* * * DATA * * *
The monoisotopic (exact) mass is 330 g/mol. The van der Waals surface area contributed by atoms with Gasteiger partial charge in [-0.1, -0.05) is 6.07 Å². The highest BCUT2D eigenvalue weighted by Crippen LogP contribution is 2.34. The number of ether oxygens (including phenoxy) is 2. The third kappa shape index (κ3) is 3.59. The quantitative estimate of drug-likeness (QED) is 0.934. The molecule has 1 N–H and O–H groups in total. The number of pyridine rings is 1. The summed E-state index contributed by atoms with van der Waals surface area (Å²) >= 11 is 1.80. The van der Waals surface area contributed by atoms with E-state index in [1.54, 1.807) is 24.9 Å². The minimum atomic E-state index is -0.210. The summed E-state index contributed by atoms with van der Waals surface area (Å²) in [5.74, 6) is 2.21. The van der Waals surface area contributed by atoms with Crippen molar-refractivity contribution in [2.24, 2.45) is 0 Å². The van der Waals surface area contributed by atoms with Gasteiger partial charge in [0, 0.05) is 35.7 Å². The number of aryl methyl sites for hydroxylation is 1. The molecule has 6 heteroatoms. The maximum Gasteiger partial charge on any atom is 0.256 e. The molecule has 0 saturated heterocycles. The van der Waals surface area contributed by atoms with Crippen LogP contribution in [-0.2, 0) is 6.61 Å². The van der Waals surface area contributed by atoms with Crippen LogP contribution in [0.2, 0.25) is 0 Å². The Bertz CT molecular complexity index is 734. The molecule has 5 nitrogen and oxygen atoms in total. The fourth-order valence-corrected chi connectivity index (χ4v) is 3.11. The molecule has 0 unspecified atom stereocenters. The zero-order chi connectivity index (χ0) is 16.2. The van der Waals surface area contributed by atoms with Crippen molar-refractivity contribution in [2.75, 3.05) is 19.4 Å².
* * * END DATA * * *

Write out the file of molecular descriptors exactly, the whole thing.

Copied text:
The monoisotopic (exact) mass is 330 g/mol. The van der Waals surface area contributed by atoms with Gasteiger partial charge in [-0.1, -0.05) is 6.07 Å². The highest BCUT2D eigenvalue weighted by Crippen LogP contribution is 2.34. The number of ether oxygens (including phenoxy) is 2. The third kappa shape index (κ3) is 3.59. The quantitative estimate of drug-likeness (QED) is 0.934. The molecule has 1 N–H and O–H groups in total. The number of pyridine rings is 1. The summed E-state index contributed by atoms with van der Waals surface area (Å²) >= 11 is 1.80. The van der Waals surface area contributed by atoms with E-state index in [1.54, 1.807) is 24.9 Å². The minimum atomic E-state index is -0.210. The summed E-state index contributed by atoms with van der Waals surface area (Å²) in [5.74, 6) is 2.21. The van der Waals surface area contributed by atoms with Crippen molar-refractivity contribution in [2.24, 2.45) is 0 Å². The van der Waals surface area contributed by atoms with Gasteiger partial charge in [0, 0.05) is 35.7 Å². The number of aryl methyl sites for hydroxylation is 1. The molecule has 6 heteroatoms. The maximum Gasteiger partial charge on any atom is 0.256 e. The molecule has 0 saturated heterocycles. The van der Waals surface area contributed by atoms with Crippen LogP contribution in [-0.2, 0) is 6.61 Å². The van der Waals surface area contributed by atoms with Crippen LogP contribution in [0.2, 0.25) is 0 Å². The Bertz CT molecular complexity index is 734. The molecule has 5 nitrogen and oxygen atoms in total. The fourth-order valence-corrected chi connectivity index (χ4v) is 3.11. The molecule has 0 unspecified atom stereocenters. The zero-order chi connectivity index (χ0) is 16.2. The van der Waals surface area contributed by atoms with Crippen molar-refractivity contribution in [2.75, 3.05) is 19.4 Å².